Caspase Inhibition Enhances Ischemic Tolerance of Fasciocutaneous Flaps

Authors

  • Baran D. Sumer MD,

    1. Department of Otolaryngology—Head and Neck Surgery, Washington University School of Medicine, St. Louis, Missouri
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  • Brian R. Gastman MD,

    1. Department of Plastic Surgery, University of Pittsburgh School of Medicine, Pittsburgh, Pennsylvania
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  • Feng Gao PhD,

    1. Division of Biostatistics, Washington University School of Medicine, St. Louis, Missouri, U.S.A.
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  • Bruce H. Haughey MBChB,

    1. Department of Otolaryngology—Head and Neck Surgery, Washington University School of Medicine, St. Louis, Missouri
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  • Randal C. Paniello MD,

    1. Department of Otolaryngology—Head and Neck Surgery, Washington University School of Medicine, St. Louis, Missouri
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  • Brian Nussenbaum MD

    Corresponding author
    1. Department of Otolaryngology—Head and Neck Surgery, Washington University School of Medicine, St. Louis, Missouri
    • Dr. Brian Nussenbaum, Department of Otolaryngology—Head and Neck Surgery, Washington University School of Medicine, 660 South Euclid Ave., Campus Box 8115, St. Louis, MO 63110, U.S.A.
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  • Received Second Prize, Francis Lederer Award, Middle Section Meeting of the Triological Society, January 22, 2005.

    This work was supported by internal funds from the Department of Otolaryngology—Head and Neck Surgery at Washington University School of Medicine.

Abstract

Objectives/Hypothesis: To demonstrate the significance of apoptosis in ischemia-reperfusion injury in revascularized fasciocutaneous flaps and test the hypothesis that pharmacologic inhibition of caspases prolongs the allowable primary ischemia time of these flaps.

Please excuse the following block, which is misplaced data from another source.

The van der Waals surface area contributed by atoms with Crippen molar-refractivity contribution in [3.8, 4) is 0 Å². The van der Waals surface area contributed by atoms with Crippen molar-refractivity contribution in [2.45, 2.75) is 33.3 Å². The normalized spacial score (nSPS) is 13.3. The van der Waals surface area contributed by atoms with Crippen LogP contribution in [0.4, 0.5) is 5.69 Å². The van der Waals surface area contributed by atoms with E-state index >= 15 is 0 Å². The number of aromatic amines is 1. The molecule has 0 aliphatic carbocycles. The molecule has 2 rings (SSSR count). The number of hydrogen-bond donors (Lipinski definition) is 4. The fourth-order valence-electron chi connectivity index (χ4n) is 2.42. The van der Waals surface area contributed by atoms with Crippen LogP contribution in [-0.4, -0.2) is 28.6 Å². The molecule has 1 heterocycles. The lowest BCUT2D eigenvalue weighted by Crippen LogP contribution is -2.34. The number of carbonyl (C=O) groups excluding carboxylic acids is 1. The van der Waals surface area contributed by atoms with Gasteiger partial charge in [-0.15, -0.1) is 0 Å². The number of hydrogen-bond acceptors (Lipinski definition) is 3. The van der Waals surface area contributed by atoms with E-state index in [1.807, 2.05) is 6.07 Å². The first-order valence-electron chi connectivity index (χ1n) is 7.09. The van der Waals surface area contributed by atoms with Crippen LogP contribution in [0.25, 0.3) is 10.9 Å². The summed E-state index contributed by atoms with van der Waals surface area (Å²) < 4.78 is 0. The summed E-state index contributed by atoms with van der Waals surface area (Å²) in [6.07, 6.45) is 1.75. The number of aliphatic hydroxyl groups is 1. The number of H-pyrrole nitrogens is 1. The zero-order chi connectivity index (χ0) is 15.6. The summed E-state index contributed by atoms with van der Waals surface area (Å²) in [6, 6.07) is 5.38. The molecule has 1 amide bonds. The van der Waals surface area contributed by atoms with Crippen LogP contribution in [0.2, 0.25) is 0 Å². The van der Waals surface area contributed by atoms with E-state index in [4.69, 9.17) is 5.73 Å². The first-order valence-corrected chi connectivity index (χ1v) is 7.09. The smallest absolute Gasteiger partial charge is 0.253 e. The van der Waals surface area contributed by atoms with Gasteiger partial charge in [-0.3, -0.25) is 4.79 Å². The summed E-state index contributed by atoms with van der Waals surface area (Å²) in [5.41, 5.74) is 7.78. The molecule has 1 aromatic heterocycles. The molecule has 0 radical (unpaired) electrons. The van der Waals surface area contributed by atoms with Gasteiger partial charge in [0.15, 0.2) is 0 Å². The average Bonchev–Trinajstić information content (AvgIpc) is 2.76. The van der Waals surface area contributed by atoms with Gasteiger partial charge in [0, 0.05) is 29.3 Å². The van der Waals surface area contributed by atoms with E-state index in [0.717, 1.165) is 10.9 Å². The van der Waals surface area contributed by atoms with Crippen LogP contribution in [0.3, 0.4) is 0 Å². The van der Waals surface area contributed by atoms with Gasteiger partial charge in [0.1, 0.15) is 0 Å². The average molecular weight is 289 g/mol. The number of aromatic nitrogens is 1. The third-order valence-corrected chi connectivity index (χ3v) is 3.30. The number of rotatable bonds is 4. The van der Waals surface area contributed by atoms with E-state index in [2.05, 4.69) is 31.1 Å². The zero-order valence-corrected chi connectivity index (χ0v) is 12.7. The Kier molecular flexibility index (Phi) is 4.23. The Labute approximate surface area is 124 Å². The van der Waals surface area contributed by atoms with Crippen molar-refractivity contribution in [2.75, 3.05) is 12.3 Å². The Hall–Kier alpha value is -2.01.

Study Design: Animal study using the epigastric flap in adult male Sprague-Dawley rats.

Methods: Fifty-nine rats were treated with the caspase inhibitor (Q-VD-OPH) reconstituted in dimethylsulfoxide (DMSO) (n = 20, 8 mg/kg:0.8 mL/kg), DMSO alone (n = 19, 0.8 mL/kg), or saline (n = 20, 0.8 mL/kg). Treatment was given as a single intraperitoneal injection 30 minutes before starting primary ischemia. Epigastric flaps were subjected to increasing ischemia times followed by reperfusion. The flaps were harvested and analyzed 7 days later, and viability was assessed. Probit statistical analysis was used to determine the critical ischemia time. This was defined as the time point when 50% of the flaps in each group were expected to survive.

Results: The calculated critical ischemia times were 8.92 hours (95% confidence interval 7.19–10.47 h) for the saline group, 16.35 hours (95% confidence interval 11.82–19.89 h) for the DMSO group, and 21.73 hours (95% confidence interval 19.39–25.37 h) for the DMSO with Q-VD-OPH group. These differences were significantly different from each other.

Conclusions: Pretreatment of fasciocutaneous flaps with a free radical scavenger alone or in combination with a caspase inhibitor significantly increases the flap's tolerance of primary ischemia. The added benefit of the caspase inhibitor suggests that apoptosis plays an important role in ischemia-reperfusion injury in soft tissue flaps.

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